Maritime Safety Victoria (MSV) is pleading with boaters to be more safety conscious as the peak boating season begins amid an increase in recreational boating fatalities.
Adrian Mnew, Deputy Director, Maritime Safety, said the six boating fatalities already reported this financial year represented a disturbing trend.
“It is not yet the height of the summer boating season but we reached the annual average number of boating fatalities last month, being 6.8 for the past five years.”
MSV incident statistics reveal that kayaker fatalities represent a third of deaths across all vessel types.
“Unfortunately, Victoria has the highest number of kayak fatalities in Australia and New Zealand – 30 per cent of overall boating fatalities in the last five years compared with 13 per cent,” Mr Mnew said.
“This is only the tip of the iceberg. All the near misses and the rescues by other boaters that could so nearly have been fatalities are not reported to us or other authorities.”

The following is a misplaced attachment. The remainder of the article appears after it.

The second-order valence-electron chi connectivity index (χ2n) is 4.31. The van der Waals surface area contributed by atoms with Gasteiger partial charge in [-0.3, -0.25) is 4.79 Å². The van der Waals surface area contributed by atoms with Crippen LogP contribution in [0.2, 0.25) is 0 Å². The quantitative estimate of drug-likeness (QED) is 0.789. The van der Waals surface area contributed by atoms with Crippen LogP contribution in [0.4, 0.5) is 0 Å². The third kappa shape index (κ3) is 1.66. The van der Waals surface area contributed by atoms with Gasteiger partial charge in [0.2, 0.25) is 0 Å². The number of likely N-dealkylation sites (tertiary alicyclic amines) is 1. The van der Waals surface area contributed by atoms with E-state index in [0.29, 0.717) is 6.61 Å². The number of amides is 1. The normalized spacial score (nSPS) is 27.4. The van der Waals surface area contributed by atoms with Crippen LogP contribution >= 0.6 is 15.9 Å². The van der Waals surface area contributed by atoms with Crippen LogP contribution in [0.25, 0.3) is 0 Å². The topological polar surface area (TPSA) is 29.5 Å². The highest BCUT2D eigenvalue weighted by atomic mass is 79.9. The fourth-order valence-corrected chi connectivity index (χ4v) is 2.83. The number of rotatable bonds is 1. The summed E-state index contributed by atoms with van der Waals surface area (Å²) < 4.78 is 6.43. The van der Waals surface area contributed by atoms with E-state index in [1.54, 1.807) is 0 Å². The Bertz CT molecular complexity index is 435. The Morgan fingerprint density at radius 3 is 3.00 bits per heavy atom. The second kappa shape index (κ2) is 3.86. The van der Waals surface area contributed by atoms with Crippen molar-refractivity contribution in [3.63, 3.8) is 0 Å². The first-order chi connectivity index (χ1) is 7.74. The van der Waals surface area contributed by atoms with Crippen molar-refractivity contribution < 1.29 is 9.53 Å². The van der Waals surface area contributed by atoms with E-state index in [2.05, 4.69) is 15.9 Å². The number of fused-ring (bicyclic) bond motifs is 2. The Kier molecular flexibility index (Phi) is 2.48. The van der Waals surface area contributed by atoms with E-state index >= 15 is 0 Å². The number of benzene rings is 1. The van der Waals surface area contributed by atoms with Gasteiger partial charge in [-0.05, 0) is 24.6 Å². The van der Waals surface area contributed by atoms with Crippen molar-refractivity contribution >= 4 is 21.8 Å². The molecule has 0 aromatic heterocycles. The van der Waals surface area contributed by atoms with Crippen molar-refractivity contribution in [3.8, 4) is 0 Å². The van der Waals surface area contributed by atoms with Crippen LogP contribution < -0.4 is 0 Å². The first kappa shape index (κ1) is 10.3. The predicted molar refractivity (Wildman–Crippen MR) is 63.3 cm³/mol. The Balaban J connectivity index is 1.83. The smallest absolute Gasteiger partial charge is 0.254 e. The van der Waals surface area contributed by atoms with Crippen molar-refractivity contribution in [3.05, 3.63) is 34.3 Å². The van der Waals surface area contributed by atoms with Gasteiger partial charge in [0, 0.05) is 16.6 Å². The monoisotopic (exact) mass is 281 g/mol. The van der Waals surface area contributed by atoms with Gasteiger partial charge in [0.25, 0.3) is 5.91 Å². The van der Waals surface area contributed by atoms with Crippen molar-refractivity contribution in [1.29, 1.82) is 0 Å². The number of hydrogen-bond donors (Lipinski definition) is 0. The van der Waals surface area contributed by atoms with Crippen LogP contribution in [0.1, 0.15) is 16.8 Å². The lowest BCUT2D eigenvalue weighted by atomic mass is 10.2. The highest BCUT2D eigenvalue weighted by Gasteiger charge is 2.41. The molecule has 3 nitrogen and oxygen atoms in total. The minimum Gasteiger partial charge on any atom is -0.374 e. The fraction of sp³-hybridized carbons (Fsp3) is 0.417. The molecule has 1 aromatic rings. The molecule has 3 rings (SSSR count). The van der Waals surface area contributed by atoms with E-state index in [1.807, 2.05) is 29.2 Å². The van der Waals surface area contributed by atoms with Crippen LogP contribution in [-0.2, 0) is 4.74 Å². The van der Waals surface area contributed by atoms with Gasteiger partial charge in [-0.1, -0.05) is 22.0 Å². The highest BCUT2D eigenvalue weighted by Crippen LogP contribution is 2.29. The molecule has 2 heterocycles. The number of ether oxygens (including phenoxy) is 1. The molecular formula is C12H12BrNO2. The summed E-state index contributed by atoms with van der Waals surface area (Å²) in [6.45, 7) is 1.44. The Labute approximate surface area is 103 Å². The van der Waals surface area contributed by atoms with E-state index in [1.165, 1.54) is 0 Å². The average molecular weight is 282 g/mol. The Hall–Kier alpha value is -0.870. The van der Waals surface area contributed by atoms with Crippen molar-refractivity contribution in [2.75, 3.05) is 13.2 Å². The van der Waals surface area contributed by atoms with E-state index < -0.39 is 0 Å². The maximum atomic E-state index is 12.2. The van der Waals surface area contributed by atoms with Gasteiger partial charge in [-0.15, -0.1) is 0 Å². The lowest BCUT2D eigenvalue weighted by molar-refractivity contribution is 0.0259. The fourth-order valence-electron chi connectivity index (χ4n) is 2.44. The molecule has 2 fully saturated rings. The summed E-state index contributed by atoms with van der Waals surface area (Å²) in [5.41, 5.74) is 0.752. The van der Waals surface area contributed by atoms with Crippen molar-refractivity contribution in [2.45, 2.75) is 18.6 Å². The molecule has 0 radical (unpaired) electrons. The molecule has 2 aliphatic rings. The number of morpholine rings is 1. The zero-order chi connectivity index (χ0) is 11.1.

Paddle craft, including kayaks, are experiencing a boom in popularity across the State that is contributing to the incident rate and outpacing the safety awareness and preparations of paddling operators.
Paddling has also changed from just being an outdoor sport performed in a club or group structure to a recreation undertaken alone, on any waterway and for a number of purposes.
“Summer and the holiday season are when most boating incidents and fatalities occur, and any incident or fatality is one too many”, Mr Mnew said.
Our advice is to:
- Always wear a lifejacket
- Carry communication so you can raise the alarm
- Practice capsize and self-rescue skills
- Learn what the weather forecast means
- Use a paddle leash and wear high visibility clothing
- Tell someone your plans.
“In an effort to curb the rising incident statistics, MSV will launch its major summer boating safety campaign on 1 December 2015. The key focus is on lifejackets and, for paddlers, there will be additional safety tips,” Mr Mnew added.
The paddle craft section of our website has more information about what kayakers, canoeists and rowers can do to reduce risk.